During Monday night's foreign policy debate, he was either pulling big gray swatches out of his mustache or he was soothed by knowing Romney didn't mean at least half of what he was saying.
When Romney wasn't dissing President Obama's economic stewardship by citing Iranian President Mahmoud Ahmadinejad's assessment of U.S. debt, the candidate was pledging he would get the Iranian leader indicted under the Genocide Convention for incendiary remarks relating to Israel. One key remark of Ahmadinejad has been much reiterated despite its being inflammatorily translated. After the debate, a senior Romney aide said the "World Court" would be the legal authority that could arrest Ahmadinejad:
According to Romney senior adviser Eric Fehrnstrom, successfully indicting Ahmadinejad would be more than just a symbolic victory.Strike another blow for profound ignorance on the part of folks who had presumably been preparing for the final debate for at least the six days since the GOP candidate stumblebummed his way into a losing verbal confrontation with Obama over Libya.
“I think it would remove probably one of the most anti-Jewish, anti-Israel, pro-genocide members of that regime in Tehran,” he told TPM after the debate. As to whether he would actually be arrested: “I’m hoping that he would be indicted and that action would unfold following that indictment. Absolutely.”
No. 1: The Genocide Convention does consider incitement to genocide a crime. It states:
Persons charged with genocide or any of the other acts enumerated in article III shall be tried by a competent tribunal of the State in the territory of which the act was committed, or by such international penal tribunal as may have jurisdiction with respect to those Contracting Parties which shall have accepted its jurisdiction.Since Iran won't be setting up any such tribunal unless a wholly new government is established in Tehran, any trial would fall to an international body.
No. 2: That could not, however, be the World Court, that is, the International Court of Justice, which was established in 1945. Its jurisdiction:
The Court’s role is to settle, in accordance with international law, legal disputes submitted to it by States and to give advisory opinions on legal questions referred to it by authorized United Nations organs and specialized agencies.It has no authority to indict or arrest anyone.
No. 3: To do that would require intervention by the International Criminal Court, which came into being in 2002:
The jurisdiction of the Court shall be limited to the most serious crimes of concern to the international community as a whole. The Court has jurisdiction in accordance with this Statute with respect to the following crimes: (a) The crime of genocide; (b) Crimes against humanity; (c) War crimes; (d) The crime of aggression.Clearly, that is the court with the proper jurisdiction for trying Ahmadinejad if his alleged crime of incitement could be made to stick absent a physical act.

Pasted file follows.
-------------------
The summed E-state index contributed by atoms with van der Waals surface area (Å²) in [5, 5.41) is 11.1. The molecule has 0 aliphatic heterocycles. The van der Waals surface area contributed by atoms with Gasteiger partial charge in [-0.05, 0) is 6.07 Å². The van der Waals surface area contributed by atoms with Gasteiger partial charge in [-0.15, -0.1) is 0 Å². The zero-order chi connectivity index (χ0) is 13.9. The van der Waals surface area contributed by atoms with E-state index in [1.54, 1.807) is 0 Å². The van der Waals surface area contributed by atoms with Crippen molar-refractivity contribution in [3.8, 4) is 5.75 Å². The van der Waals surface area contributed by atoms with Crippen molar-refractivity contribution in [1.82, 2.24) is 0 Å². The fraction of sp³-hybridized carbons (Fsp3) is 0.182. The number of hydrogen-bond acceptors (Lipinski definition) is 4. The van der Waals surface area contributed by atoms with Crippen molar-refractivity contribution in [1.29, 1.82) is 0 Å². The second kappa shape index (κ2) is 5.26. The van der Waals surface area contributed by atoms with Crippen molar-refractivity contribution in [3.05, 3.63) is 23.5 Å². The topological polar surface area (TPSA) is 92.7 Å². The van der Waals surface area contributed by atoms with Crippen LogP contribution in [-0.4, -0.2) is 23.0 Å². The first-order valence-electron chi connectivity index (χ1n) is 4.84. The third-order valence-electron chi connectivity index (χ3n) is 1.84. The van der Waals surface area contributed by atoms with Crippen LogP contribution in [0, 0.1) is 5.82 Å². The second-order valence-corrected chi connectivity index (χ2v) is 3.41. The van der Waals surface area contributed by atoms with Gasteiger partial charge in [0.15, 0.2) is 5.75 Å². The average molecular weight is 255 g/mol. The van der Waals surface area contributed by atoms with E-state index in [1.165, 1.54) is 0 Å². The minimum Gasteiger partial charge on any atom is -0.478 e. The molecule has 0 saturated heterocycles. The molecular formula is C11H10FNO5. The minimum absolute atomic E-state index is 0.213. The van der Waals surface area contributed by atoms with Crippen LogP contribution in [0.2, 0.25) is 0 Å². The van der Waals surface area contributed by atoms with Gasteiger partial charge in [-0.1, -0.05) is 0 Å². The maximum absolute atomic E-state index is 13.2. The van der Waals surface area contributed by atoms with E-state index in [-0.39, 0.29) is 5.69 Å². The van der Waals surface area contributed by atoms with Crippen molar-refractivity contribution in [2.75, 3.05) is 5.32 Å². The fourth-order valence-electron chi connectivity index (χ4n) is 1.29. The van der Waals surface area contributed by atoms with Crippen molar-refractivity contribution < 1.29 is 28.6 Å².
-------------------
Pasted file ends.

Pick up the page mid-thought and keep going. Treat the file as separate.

Just two big problems. The United States is not a signatory to the Treaty of Rome establishing the ICC. Although Bill Clinton signed the treaty the last day of 2000, George W. Bush "unsigned" it in 2006. Under the Obama administration, the United States has moved away from hostility to the court, but it has not re-signed the treaty. It cannot directly obtain an ICC indictment of anyone, including Ahmadinejad, because it does not accept the jurisdiction of the court over its own territory.
The second big problem: Iran has signed the treaty, but it is one of the 32 signers that have not ratified it. Therefore, the ICC has no more direct jurisdiction in Iran than it has in the United States.
One way around this might be to get the U.N. Security Council to refer the matter to the ICC. But given Russia's and China's unwillingness to tighten sanctions more than they already have against Iran, that referral seems less than likely. Romney is the guy who couldn't manage to pull off a simple diplomatic handshake in Great Britain without tracking mud on the palace carpet. But maybe I'm underrating him. Perhaps, once seated in the Oval Office, he could summon up those deep reserves as a deal closer and sweet-talk Vladimir Putin and Hu Jintao into okaying an ICC indictment. Surely Russia, which has signed but not ratified the treaty and China, which has openly opposed the existence of the ICC, would be an easy sell for the old Bain Buccaneer.
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